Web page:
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@vinifera. Yeah, I hate to sound like one of those "Hey, get off my lawn" geezers but seriously when is MS going to act like a grownup? I guess it's too easy to chase the low hanging fruit and just change OS eye candy just to induce upgrades. "Windows 19, anyone? We've redesigned the taskbar and have brand new icons, this time in grayscale!!!"

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well from my narrow perspective, as it is all business
why make good OS/product when you can make crap, then sell it, then make it fancier and maybe tweak thing here and there, then sell as "better version"
and then slowly introduce something that is in fact old but for their ecosystem is new (example with native PDF reading, MKV files, mounting virtual iso's)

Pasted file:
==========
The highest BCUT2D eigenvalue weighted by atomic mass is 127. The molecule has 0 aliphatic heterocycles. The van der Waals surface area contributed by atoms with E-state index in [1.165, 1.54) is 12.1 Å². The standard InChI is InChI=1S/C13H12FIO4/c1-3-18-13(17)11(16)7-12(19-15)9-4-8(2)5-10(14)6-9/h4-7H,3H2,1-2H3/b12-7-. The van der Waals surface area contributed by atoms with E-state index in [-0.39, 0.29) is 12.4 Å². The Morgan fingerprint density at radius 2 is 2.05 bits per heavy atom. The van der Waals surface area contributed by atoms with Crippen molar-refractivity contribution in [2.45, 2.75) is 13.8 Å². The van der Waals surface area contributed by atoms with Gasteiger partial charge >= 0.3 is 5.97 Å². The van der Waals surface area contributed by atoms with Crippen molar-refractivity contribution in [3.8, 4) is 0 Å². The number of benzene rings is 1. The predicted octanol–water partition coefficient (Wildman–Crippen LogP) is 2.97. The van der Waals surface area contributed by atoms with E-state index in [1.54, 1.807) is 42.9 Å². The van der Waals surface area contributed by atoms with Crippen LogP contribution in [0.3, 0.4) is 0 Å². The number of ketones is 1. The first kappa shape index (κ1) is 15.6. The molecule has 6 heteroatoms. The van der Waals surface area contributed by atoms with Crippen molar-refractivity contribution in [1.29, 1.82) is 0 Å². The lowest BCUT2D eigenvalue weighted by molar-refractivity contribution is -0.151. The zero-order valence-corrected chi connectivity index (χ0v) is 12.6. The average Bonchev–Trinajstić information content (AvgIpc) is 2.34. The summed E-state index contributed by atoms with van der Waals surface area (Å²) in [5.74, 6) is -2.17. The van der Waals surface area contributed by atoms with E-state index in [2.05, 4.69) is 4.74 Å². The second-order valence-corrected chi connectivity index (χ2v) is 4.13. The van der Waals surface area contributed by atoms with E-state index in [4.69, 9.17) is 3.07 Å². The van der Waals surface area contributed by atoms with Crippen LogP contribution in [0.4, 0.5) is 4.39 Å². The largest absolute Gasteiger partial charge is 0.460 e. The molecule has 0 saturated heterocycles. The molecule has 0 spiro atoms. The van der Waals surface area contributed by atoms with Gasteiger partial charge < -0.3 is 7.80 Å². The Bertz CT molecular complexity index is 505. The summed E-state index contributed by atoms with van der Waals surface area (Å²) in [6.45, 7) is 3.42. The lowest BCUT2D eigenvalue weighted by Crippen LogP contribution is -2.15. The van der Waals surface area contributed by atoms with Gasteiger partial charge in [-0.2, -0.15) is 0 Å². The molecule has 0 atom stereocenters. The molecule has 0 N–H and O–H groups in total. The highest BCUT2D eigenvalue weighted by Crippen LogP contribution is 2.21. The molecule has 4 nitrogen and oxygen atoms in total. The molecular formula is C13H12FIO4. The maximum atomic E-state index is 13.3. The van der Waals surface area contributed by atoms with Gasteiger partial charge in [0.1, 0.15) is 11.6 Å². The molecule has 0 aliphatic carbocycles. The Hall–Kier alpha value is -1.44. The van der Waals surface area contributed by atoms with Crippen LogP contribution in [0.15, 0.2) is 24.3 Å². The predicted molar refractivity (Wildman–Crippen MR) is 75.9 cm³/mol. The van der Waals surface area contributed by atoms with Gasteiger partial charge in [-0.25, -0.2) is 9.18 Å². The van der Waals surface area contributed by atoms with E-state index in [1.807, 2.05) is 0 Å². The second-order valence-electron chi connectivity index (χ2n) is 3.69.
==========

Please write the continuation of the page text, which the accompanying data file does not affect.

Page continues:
and again sell it as something revolutionary... etc...

to me MS will only update drivers and hw support, but as OS itself it is waaay behind... 

but at the end its all money that counts... they stopped giving two bit s*** what ppl want/need long ago
they get some exclusive right sales from US goverment most likely coz they bent over for free trojan insertions

it just bleeds money money money

 

Edited by vinifera
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  • 1 month later...
On 7/19/2021 at 11:15 PM, vinifera said:

well from my narrow perspective, as it is all business
why make good OS/product when you can make crap, then sell it, then make it fancier and maybe tweak thing here and there, then sell as "better version"
and then slowly introduce something that is in fact old but for their ecosystem is new (example with native PDF reading, MKV files, mounting virtual iso's)